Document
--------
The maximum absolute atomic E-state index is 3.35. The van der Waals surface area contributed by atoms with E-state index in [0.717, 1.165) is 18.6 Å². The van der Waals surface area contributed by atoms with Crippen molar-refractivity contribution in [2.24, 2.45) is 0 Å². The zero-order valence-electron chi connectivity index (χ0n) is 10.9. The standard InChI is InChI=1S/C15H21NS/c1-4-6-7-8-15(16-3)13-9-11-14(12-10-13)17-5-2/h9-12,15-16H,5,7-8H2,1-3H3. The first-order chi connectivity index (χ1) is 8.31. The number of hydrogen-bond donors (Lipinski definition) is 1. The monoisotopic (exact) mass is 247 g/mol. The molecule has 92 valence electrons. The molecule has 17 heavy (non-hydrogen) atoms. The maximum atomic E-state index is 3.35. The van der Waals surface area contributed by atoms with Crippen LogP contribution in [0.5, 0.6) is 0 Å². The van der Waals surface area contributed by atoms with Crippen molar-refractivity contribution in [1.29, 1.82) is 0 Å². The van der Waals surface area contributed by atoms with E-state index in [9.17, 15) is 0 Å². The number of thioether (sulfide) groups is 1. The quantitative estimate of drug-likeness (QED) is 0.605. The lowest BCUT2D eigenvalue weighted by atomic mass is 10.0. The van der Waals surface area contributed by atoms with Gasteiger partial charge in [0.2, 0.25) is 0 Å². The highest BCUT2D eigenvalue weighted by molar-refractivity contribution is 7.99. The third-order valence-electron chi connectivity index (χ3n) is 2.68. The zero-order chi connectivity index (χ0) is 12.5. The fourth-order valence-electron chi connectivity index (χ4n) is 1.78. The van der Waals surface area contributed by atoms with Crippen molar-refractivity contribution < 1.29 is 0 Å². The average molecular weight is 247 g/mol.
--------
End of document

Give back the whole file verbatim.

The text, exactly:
The maximum absolute atomic E-state index is 3.35. The van der Waals surface area contributed by atoms with E-state index in [0.717, 1.165) is 18.6 Å². The van der Waals surface area contributed by atoms with Crippen molar-refractivity contribution in [2.24, 2.45) is 0 Å². The zero-order valence-electron chi connectivity index (χ0n) is 10.9. The standard InChI is InChI=1S/C15H21NS/c1-4-6-7-8-15(16-3)13-9-11-14(12-10-13)17-5-2/h9-12,15-16H,5,7-8H2,1-3H3. The first-order chi connectivity index (χ1) is 8.31. The number of hydrogen-bond donors (Lipinski definition) is 1. The monoisotopic (exact) mass is 247 g/mol. The molecule has 92 valence electrons. The molecule has 17 heavy (non-hydrogen) atoms. The maximum atomic E-state index is 3.35. The van der Waals surface area contributed by atoms with Crippen LogP contribution in [0.5, 0.6) is 0 Å². The van der Waals surface area contributed by atoms with Crippen molar-refractivity contribution in [1.29, 1.82) is 0 Å². The van der Waals surface area contributed by atoms with E-state index in [9.17, 15) is 0 Å². The number of thioether (sulfide) groups is 1. The quantitative estimate of drug-likeness (QED) is 0.605. The lowest BCUT2D eigenvalue weighted by atomic mass is 10.0. The van der Waals surface area contributed by atoms with Gasteiger partial charge in [0.2, 0.25) is 0 Å². The highest BCUT2D eigenvalue weighted by molar-refractivity contribution is 7.99. The third-order valence-electron chi connectivity index (χ3n) is 2.68. The zero-order chi connectivity index (χ0) is 12.5. The fourth-order valence-electron chi connectivity index (χ4n) is 1.78. The van der Waals surface area contributed by atoms with Crippen molar-refractivity contribution < 1.29 is 0 Å². The average molecular weight is 247 g/mol.